Jon Shalowitz – Managing Director – CloudTech, Artificial Intelligence and Customer Experience
Shing Pan – Executive Director – CloudTech, Artificial Intelligence and Customer Experience
Artificial Intelligence (AI) company exits in 2021 were on pace to reach close to $200B in total value, more than triple the amount of exits in 2020 as well as topping the value of all VC investments in the space from 2018~2020. Meanwhile, the tumultuous impact that COVID-19 has had on nearly all vertical industry segments has caused companies to accelerate their adoption of AI and related automation to reduce costs and reliance on manual processes and human labor as well as to improve customer experience through such areas as personalization. Companies who are embracing these new technologies are coming out of the pandemic with greater operational efficiency and levels of customer service, while those who are not are facing an increasingly steep uphill battle to remain competitive. The converging trends of AI, human-machine interaction and customer experience (CX) continue to fuel innovation across virtually all industries. We expect deal momentum will continue in 2022.
Mark Bagley – Managing Director – CloudTech, Mobility, Low Code / No Code (LCNC) – COVID-19 accelerated demand for digitalization of enterprise processes has led IT, constrained by available skilled resources and budgets, to look to LCNC for help. LCNC vendors raised $2.3B during the first three quarters of 2021, more than doubling the total investments they received in 2020. Gartner considers the LCNC market to be worth $13.8 billion in 2021, and worth $86.92 billion by 2027, according to Grand View Research. Through 2022 we anticipate incremental demand driving further investment and also consolidation to deliver scale. While at the same time development of vertical focussed offerings providing more of a turn-key capability of pre-built ready to go capabilities.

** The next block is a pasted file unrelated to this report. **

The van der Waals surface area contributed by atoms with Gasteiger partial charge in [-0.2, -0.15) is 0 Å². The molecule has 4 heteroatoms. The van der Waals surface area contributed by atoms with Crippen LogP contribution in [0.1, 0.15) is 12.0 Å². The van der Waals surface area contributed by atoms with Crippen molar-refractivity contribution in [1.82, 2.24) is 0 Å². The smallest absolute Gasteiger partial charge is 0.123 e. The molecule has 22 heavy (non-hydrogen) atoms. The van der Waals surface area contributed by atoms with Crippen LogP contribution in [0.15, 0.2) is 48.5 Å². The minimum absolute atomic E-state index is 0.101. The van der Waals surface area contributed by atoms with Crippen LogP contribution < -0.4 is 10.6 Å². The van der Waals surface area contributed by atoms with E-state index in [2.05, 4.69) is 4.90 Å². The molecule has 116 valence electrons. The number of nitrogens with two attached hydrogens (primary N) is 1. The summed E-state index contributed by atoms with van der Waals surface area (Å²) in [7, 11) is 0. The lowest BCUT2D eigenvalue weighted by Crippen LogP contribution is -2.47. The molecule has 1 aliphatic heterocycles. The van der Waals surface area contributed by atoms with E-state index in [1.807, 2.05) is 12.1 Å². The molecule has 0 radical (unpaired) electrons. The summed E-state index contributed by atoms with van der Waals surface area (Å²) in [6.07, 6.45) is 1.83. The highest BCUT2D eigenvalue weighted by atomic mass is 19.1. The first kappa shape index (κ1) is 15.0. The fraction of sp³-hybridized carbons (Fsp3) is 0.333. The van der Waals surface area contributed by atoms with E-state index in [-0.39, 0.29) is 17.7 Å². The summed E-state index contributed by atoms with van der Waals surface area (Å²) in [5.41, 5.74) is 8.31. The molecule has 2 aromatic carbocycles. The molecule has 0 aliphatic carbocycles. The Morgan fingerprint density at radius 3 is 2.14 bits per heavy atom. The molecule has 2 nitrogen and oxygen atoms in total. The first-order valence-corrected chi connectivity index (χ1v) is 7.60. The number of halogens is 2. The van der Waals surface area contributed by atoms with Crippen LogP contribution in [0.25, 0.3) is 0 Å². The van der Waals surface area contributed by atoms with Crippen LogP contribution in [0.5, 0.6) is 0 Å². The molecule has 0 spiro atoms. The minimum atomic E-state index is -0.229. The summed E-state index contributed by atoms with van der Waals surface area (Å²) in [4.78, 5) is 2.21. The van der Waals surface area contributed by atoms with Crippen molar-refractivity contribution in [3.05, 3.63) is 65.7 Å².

Mukesh Ahuja – Executive Director – Smart Infrastructure – It took a consequential election and competition from China for the US to pass the $1 trillion infrastructure bill in 2021. According to market analysis of emerging spaces by Pitchbook, Infrastructure related technologies led both in amount invested ($118 billion in Autonomous Trucking) and number of deals (1,100 deals in EV Charging Infrastructure). With Build Back Better plan and pressure to address climate change, the momentum will continue in 2022.